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SMOKING ON SCREEN KILLS IN REAL LIFE:
Pediatricians call it the #1 media risk for kids. Hollywood calls it business as usual.
Throughout the 20th Century, the US movie and tobacco industries collaborated commercially to push smoking and tobacco brands. Today, Hollywood's toxic films are exported worldwide. They're spreading tobacco addiction, disease and death to the largest generation of kids in history.
If current trends continue, tobacco will kill a billion people globally in the 21st Century — and American movies on screens large and small will fuel the epidemic.
The single most powerful action you can take to protect kids worldwide?
Major US movie studios can use their own voluntary rating system to keep smoking out of future youth-rated movies (G, PG and PG-13). No government action is required! The U.S. Centers for Disease Control reported in 2014 that the R-rating would keep 3.2 million American kids from starting to smoke and save a million lives in this generation. It's a policy endorsed by the World Health Organization, US public health agencies, and national health groups including the American Heart Association, American Lung Association, and American Medical Association.
Tell Hollywood to R-rate smoking now — and save a million lives in the United States alone.
More than 60% of US movies since 2002 have featured smoking. The U.S. Surgeon General and the Wortld Health Organization agree: smoking in movies causes teens to smoke. The latest estimate? Films with smoking recruit 37% of all new young smokers in the United States — 6.4 million new, young smokers in this genertaion. Of these kids, two million will ultimately die from cancer, heart disease, stroke and lung disease caused by smoking.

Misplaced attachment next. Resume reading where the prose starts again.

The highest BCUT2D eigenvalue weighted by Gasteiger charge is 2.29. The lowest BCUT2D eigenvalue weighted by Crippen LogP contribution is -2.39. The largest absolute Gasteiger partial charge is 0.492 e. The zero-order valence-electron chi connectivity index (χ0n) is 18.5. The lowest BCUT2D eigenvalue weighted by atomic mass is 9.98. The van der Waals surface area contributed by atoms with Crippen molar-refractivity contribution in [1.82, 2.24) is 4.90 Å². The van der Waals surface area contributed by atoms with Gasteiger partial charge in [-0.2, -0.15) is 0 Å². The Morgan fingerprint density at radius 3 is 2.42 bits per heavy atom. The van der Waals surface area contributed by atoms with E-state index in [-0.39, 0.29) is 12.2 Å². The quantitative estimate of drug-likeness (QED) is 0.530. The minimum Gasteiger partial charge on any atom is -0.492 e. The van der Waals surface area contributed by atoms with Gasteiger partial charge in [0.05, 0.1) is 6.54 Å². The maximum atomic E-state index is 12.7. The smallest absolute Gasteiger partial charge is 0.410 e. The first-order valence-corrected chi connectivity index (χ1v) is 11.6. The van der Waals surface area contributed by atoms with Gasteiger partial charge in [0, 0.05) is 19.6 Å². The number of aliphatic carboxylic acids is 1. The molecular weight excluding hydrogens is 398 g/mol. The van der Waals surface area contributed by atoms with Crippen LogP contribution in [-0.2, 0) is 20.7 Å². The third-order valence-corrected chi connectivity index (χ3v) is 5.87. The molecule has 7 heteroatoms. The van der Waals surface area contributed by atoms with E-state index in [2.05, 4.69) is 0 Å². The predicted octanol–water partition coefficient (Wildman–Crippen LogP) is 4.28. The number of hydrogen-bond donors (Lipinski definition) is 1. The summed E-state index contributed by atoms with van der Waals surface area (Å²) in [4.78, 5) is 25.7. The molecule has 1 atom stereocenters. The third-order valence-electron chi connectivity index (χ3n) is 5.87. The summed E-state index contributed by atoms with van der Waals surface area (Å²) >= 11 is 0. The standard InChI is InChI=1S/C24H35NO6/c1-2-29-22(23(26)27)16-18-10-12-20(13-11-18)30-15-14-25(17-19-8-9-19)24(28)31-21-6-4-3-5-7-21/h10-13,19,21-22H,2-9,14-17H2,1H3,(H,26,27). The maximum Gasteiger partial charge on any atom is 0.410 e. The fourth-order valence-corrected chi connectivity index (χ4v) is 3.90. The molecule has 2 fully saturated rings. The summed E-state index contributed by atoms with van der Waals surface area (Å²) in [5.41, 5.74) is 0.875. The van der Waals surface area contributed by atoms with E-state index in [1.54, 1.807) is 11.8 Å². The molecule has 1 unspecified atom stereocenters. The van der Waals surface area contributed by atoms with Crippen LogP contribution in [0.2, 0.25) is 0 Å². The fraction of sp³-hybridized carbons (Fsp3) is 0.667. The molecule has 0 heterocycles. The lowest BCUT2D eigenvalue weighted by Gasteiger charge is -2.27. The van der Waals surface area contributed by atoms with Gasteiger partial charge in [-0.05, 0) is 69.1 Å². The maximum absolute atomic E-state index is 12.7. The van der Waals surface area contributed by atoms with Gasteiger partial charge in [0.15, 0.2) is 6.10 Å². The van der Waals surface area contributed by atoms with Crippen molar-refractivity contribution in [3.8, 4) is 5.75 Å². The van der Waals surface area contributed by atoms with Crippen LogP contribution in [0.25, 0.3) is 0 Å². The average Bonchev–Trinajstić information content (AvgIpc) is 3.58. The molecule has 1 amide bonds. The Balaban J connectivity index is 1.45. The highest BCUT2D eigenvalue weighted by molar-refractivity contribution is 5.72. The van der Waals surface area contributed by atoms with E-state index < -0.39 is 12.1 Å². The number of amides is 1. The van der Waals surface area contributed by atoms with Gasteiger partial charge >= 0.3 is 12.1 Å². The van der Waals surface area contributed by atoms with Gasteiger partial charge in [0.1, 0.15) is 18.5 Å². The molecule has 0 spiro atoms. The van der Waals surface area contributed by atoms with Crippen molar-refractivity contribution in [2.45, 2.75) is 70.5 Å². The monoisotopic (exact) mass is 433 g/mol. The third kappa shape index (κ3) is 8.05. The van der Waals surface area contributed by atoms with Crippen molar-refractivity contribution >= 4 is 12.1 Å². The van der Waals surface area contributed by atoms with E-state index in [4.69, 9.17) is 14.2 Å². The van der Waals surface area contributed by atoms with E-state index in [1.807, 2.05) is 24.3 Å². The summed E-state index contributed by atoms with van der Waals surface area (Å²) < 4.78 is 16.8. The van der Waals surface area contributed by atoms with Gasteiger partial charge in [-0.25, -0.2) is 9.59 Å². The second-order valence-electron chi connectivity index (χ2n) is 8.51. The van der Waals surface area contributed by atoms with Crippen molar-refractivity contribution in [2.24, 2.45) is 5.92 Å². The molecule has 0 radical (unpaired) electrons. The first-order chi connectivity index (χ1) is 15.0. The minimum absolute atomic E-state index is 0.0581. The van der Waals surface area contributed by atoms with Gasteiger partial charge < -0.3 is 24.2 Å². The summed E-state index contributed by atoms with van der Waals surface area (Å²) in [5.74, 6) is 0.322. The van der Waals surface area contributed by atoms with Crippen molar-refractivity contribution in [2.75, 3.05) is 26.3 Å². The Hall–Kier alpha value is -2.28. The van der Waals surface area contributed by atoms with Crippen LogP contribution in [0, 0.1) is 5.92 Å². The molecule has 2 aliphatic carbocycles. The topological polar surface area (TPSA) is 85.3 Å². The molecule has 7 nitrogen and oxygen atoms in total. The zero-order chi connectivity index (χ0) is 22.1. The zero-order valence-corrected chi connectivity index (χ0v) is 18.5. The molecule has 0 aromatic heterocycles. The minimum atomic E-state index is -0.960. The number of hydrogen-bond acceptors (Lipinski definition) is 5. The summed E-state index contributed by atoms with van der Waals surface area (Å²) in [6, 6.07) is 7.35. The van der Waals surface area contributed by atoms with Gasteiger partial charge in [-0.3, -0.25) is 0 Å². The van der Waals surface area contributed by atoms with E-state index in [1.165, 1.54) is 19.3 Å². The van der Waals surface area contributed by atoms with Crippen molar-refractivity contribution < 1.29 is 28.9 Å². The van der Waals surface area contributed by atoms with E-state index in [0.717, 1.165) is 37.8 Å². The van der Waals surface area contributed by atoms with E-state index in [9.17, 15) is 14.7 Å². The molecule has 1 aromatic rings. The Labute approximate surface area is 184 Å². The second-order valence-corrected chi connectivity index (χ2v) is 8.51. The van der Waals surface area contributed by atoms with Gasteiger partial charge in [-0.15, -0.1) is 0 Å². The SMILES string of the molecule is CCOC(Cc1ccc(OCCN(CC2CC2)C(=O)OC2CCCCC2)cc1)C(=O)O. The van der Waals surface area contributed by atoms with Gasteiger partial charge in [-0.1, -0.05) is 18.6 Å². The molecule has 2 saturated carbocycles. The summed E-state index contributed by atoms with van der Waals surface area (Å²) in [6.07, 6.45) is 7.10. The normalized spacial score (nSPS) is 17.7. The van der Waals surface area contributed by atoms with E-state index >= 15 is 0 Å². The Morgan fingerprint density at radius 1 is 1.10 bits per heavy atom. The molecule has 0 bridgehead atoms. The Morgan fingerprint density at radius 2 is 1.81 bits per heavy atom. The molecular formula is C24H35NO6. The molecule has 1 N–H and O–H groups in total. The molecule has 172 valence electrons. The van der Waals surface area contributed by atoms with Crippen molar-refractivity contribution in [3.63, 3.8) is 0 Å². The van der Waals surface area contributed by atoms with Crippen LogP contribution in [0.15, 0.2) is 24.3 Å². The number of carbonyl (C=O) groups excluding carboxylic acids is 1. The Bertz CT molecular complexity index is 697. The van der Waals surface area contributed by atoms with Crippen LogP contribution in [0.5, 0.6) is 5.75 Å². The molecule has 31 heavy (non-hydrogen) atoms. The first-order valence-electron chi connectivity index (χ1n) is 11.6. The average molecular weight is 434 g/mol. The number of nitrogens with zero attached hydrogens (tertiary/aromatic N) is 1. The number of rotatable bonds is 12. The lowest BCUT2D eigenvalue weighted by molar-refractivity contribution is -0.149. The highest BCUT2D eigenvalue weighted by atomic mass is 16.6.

Hollywood films spread the tobacco epidemic to young people in emerging economies around the world. U.S. film and cigarette companies are expanding aggressively in Africa, Asia, Eastern Europe and Latin America. Tobacco deaths worldwide, now five million each year, will double in two decades, with most of the disability and mortality in poorer nations. A billion lives are at stake in the 21st Century.
The US film industry has a long, documented history of collaborating with tobacco companies. A 1998 legal agreement to bar tobacco product placement deals on U.S. soil did not stop the most heavily-advertised cigarette brands from showing up on screen. By 2005, smoking in US films had returned to 1950 levels. A strong international public protest campaign has cut Hollywood smoking in half since then, but half of PG-13 films still push tobacco at kids.
The solution? Respect the First Amendment and save a million lives. In 2014, the U.S. CDC reported that R-rating future movies with smoking will reduce teen smoking by one-fifth, averting a million tobacco deaths among children alive today. Studios already calibrate the violence, language and sexual content in their movies to achieve a desired rating and market to a certain age group. Tobacco, the only film content proven to recruit and kill millions of young moviegoers, should be treated at least as seriously as offensive language.
State attorneys general have told the movie studios that they knowingly endanger children and adolescents each time they release a movie with smoking. The studios and the giant media conglomerates that own them must take industry-wide action now. I petition the U.S. film industry to adopt a smokefree policy for movies accessible to children and teens. It's just the right thing to do.
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